Chittagong Hill Tracts: Human Rights Violations Continue, Says UN
The Chittagong Hill Tracts Peace Accord has yet to be fully implemented, with human rights violations continuing more than a decade after it was signed in December 1997 says the UN.
Below is an article published by Integrated Regional Information Networks (IRIN):
The accord ended a 25-year low-intensity guerrilla war between 11 indigenous groups (Jumma) and the government and was intended to establish self-governance in this southeastern part of Bangladesh, home to half a million people.
However, a recent study by UN Rapporteur Lars-Anders Baer found an extensive military presence and ongoing land disputes in the Chittagong Hill Tracts (CHT) in 2010.
"When the idea of the study was presented to the UN's Economic and Social Council, the Bangladesh delegation... argued that there were no 'indigenous' people in Bangladesh. This was a surprise," he told IRIN.
Raja Devavish Roy, king of the Chakma Circle, the largest ethnic group in the Jumma, who was also appointed to the UN Permanent Forum on Indigenous Issues , says a widespread lack of knowledge about the area's long history of autonomy has resulted in discrimination against its inhabitants.
"In the Chittagong Hill Tracts, all Millennium Development Goals... are well below the national average," Devavish said.
The study states that "gross human rights violations" continue, including "arbitrary arrests, torture, extra-judicial killings, harassment of rights activists and sexual harassment".
It recommends that the government formally endorse the UN Declaration on the Rights of Indigenous Peoples and that the Human Rights Commission of Bangladesh investigate alleged human rights violations.
During the insurgency, about 70,000 indigenous people fled Bangladesh and more than 100,000 were internally displaced. The study found that most international refugees had been repatriated and rehabilitated; however, "no practical steps have been taken to rehabilitate the internally displaced persons".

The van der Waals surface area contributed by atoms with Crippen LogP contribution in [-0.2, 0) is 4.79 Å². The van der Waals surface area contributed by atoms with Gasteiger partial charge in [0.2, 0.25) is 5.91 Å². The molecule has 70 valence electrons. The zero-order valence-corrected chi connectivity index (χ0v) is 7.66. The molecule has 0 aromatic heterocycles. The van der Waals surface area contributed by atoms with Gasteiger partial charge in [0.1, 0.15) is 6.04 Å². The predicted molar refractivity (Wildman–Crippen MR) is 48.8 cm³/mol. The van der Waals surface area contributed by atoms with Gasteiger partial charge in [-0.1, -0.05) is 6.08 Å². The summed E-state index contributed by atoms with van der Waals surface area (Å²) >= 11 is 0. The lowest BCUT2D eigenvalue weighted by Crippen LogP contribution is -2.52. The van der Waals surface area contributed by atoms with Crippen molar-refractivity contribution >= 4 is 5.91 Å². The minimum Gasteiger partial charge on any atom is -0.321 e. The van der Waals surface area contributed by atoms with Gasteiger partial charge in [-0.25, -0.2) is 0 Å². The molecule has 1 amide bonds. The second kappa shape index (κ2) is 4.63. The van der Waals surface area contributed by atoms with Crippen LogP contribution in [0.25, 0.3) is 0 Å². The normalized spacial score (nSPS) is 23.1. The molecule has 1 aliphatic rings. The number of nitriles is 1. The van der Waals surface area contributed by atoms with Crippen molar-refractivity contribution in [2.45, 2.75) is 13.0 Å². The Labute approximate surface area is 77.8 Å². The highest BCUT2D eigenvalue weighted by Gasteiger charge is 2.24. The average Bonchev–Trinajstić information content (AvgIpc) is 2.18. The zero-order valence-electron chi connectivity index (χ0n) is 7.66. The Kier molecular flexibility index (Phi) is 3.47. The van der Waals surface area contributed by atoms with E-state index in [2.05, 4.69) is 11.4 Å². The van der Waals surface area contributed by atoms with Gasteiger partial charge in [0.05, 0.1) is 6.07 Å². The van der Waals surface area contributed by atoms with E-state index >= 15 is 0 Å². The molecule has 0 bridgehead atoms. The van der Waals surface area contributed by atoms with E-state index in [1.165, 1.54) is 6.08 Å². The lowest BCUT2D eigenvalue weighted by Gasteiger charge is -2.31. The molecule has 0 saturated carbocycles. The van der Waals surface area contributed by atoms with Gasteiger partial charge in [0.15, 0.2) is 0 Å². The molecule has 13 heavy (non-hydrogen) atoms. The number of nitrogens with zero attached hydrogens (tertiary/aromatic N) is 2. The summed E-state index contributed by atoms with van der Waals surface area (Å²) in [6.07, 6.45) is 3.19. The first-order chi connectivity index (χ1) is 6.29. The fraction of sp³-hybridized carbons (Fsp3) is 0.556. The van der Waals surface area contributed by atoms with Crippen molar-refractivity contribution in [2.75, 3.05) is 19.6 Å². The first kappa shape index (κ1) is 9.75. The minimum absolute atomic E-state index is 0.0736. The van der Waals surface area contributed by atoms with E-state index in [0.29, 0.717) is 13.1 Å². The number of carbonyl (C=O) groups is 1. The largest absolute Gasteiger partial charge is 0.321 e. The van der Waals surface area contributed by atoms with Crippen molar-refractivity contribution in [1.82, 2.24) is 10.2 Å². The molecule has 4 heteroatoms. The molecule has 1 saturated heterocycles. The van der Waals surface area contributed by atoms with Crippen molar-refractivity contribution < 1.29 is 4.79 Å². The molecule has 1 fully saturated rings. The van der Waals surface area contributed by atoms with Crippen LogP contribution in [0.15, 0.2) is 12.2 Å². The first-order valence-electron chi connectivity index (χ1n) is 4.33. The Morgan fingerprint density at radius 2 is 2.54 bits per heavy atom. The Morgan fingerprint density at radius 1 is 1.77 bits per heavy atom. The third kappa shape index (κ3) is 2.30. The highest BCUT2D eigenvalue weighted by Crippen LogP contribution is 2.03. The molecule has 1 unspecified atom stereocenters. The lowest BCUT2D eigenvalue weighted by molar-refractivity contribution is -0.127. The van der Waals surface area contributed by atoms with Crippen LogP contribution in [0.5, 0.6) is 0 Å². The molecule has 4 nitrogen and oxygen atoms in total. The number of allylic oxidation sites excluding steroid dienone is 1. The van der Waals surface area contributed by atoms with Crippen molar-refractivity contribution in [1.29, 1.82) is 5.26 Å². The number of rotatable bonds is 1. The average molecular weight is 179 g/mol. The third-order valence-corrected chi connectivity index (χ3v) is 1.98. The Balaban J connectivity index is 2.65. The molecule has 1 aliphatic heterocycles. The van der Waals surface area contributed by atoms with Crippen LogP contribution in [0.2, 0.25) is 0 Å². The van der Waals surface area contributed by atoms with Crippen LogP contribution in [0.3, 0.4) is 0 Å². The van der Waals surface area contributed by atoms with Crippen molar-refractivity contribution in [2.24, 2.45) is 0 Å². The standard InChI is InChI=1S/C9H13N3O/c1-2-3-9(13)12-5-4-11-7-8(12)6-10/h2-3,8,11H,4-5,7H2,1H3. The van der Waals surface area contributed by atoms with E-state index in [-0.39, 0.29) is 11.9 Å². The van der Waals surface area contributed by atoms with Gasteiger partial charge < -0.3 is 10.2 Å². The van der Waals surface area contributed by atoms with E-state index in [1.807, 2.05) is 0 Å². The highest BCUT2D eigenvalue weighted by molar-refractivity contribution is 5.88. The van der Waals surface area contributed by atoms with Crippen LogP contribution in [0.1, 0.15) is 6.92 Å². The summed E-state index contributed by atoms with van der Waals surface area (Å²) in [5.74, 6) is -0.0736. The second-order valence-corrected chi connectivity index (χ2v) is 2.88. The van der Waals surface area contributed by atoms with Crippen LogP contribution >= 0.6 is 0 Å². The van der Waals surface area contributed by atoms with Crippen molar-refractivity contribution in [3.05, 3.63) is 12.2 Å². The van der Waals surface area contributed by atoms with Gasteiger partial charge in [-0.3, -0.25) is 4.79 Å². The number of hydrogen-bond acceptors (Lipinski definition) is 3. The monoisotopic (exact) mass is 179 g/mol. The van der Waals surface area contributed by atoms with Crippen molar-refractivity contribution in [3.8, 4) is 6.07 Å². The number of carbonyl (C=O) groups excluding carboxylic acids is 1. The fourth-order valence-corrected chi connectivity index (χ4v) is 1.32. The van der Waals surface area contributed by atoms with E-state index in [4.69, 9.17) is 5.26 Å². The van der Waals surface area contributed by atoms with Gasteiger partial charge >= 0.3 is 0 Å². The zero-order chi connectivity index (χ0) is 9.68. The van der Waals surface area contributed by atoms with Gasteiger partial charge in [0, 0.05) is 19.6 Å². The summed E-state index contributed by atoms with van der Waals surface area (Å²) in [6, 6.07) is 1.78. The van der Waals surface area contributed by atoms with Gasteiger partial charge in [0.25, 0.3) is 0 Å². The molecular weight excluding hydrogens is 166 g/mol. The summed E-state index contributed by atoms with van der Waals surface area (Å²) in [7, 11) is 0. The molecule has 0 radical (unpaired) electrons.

But State Minister Jatindra Lal Tripura MP, chairman of the Taskforce for Repatriation of Tribal Refugees and the Rehabilitation of Internally Displaced People, insisted: "The current situation is better than the past. At present, there is harmony and peace [in CHT]."
According to the report, a third of Bangladesh's army is deployed in the CHT, an area that comprises just a tenth of the country's territory.
"This is an excessive amount, by any standards, especially in a country not participating in a war," the study says.
The report cites the military presence as the main reason for human rights violations against the local population and says the withdrawal of temporary military camps is "crucial for re-establishing normalcy".
But how the military factor into establishing and maintaining peace in CHT remains unclear, Baer said. "The government has been open, but a big problem has been gathering relevant information about... the military presence in CHT. The 'black hole', so to speak, in my work, is the role of the military establishment in the CHT peace process," Baer said.
According to the study, disputed land rights remain the most important issue, with forced evictions and expropriation of ancestral lands continuing at an "alarming rate".
The Bangladesh government has long seen the CHT as empty land on to which it can move poor Bengali settlers, with scant regard for the area's Jumma inhabitants, activists insist.
"The government set up the land commission [to settle land disputes] without due consideration of the opinions of the indigenous community. Therefore, indigenous people feel an unwillingness to cooperate with it," said National Human Rights Commission chairperson Mizanur Rahman.
The study recommends that the government create a timeline for implementing all remaining provisions of the accord, warning that failure to do so could lead to "renewed political instability and ethnic conflict in the region".
On 21 April, Survival International - an organization working for the rights of tribal people worldwide - reported that six indigenous Jumma villages were razed to the ground and many Jumma were attacked by Bengali settlers in the CHT.
Violence erupted when Jumma landowners discovered settlers clearing their land and building shelters. A fight ensued that resulted in the death of three settlers. Following this incident, settlers, with the support of the army, burned down more than 90 Jumma houses and at least 20 Jummas were injured, the UK-based group reported.